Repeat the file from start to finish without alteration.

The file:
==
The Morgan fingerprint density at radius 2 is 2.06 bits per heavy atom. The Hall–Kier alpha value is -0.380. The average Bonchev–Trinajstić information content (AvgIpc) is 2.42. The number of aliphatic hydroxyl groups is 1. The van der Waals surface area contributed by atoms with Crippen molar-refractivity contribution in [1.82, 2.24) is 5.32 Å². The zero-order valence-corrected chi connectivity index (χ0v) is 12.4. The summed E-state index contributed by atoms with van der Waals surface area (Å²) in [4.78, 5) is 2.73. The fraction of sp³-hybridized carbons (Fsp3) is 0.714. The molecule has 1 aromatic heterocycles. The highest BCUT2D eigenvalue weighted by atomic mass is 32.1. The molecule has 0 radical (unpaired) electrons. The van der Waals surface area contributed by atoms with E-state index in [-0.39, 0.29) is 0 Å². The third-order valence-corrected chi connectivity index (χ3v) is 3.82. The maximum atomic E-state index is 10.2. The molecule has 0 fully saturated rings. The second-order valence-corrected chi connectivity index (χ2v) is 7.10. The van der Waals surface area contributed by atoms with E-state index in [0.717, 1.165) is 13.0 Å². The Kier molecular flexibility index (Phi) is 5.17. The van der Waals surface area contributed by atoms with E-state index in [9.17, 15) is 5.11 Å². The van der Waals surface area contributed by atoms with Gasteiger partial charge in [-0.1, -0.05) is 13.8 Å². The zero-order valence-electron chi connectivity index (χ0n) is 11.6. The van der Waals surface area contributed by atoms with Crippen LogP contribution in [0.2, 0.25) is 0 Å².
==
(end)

The Morgan fingerprint density at radius 2 is 2.06 bits per heavy atom. The Hall–Kier alpha value is -0.380. The average Bonchev–Trinajstić information content (AvgIpc) is 2.42. The number of aliphatic hydroxyl groups is 1. The van der Waals surface area contributed by atoms with Crippen molar-refractivity contribution in [1.82, 2.24) is 5.32 Å². The zero-order valence-corrected chi connectivity index (χ0v) is 12.4. The summed E-state index contributed by atoms with van der Waals surface area (Å²) in [4.78, 5) is 2.73. The fraction of sp³-hybridized carbons (Fsp3) is 0.714. The molecule has 1 aromatic heterocycles. The highest BCUT2D eigenvalue weighted by atomic mass is 32.1. The molecule has 0 radical (unpaired) electrons. The van der Waals surface area contributed by atoms with E-state index in [-0.39, 0.29) is 0 Å². The third-order valence-corrected chi connectivity index (χ3v) is 3.82. The maximum atomic E-state index is 10.2. The molecule has 0 fully saturated rings. The second-order valence-corrected chi connectivity index (χ2v) is 7.10. The van der Waals surface area contributed by atoms with E-state index in [0.717, 1.165) is 13.0 Å². The Kier molecular flexibility index (Phi) is 5.17. The van der Waals surface area contributed by atoms with E-state index in [9.17, 15) is 5.11 Å². The van der Waals surface area contributed by atoms with Gasteiger partial charge in [-0.1, -0.05) is 13.8 Å². The zero-order valence-electron chi connectivity index (χ0n) is 11.6. The van der Waals surface area contributed by atoms with Crippen LogP contribution in [0.2, 0.25) is 0 Å².